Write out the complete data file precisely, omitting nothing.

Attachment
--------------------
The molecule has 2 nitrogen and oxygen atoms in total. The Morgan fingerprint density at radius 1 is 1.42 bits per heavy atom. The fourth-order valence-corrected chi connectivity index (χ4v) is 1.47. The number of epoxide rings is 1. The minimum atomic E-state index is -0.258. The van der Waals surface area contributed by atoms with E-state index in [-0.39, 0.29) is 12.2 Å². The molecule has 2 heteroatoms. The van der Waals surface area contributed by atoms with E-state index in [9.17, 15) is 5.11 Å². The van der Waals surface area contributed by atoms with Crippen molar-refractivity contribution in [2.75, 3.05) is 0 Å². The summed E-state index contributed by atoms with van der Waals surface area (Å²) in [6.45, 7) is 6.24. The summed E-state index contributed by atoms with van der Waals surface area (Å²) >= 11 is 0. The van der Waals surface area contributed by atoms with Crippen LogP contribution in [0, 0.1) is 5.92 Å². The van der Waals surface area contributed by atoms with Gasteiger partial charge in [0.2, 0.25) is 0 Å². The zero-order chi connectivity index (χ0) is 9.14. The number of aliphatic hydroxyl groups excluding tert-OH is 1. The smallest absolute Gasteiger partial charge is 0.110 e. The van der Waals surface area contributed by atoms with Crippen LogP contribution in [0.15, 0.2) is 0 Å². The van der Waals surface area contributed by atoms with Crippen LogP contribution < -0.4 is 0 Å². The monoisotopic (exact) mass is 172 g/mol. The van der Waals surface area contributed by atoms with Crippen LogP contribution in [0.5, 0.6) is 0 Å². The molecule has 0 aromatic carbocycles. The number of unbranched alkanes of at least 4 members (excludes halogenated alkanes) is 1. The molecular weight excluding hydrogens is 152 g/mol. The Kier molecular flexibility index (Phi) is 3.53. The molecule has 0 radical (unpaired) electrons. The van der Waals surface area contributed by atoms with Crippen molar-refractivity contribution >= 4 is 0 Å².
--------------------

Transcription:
The molecule has 2 nitrogen and oxygen atoms in total. The Morgan fingerprint density at radius 1 is 1.42 bits per heavy atom. The fourth-order valence-corrected chi connectivity index (χ4v) is 1.47. The number of epoxide rings is 1. The minimum atomic E-state index is -0.258. The van der Waals surface area contributed by atoms with E-state index in [-0.39, 0.29) is 12.2 Å². The molecule has 2 heteroatoms. The van der Waals surface area contributed by atoms with E-state index in [9.17, 15) is 5.11 Å². The van der Waals surface area contributed by atoms with Crippen molar-refractivity contribution in [2.75, 3.05) is 0 Å². The summed E-state index contributed by atoms with van der Waals surface area (Å²) in [6.45, 7) is 6.24. The summed E-state index contributed by atoms with van der Waals surface area (Å²) >= 11 is 0. The van der Waals surface area contributed by atoms with Crippen LogP contribution in [0, 0.1) is 5.92 Å². The van der Waals surface area contributed by atoms with Gasteiger partial charge in [0.2, 0.25) is 0 Å². The zero-order chi connectivity index (χ0) is 9.14. The number of aliphatic hydroxyl groups excluding tert-OH is 1. The smallest absolute Gasteiger partial charge is 0.110 e. The van der Waals surface area contributed by atoms with Crippen LogP contribution in [0.15, 0.2) is 0 Å². The van der Waals surface area contributed by atoms with Crippen LogP contribution < -0.4 is 0 Å². The monoisotopic (exact) mass is 172 g/mol. The van der Waals surface area contributed by atoms with Crippen LogP contribution in [0.5, 0.6) is 0 Å². The molecule has 0 aromatic carbocycles. The number of unbranched alkanes of at least 4 members (excludes halogenated alkanes) is 1. The molecular weight excluding hydrogens is 152 g/mol. The Kier molecular flexibility index (Phi) is 3.53. The molecule has 0 radical (unpaired) electrons. The van der Waals surface area contributed by atoms with Crippen molar-refractivity contribution >= 4 is 0 Å².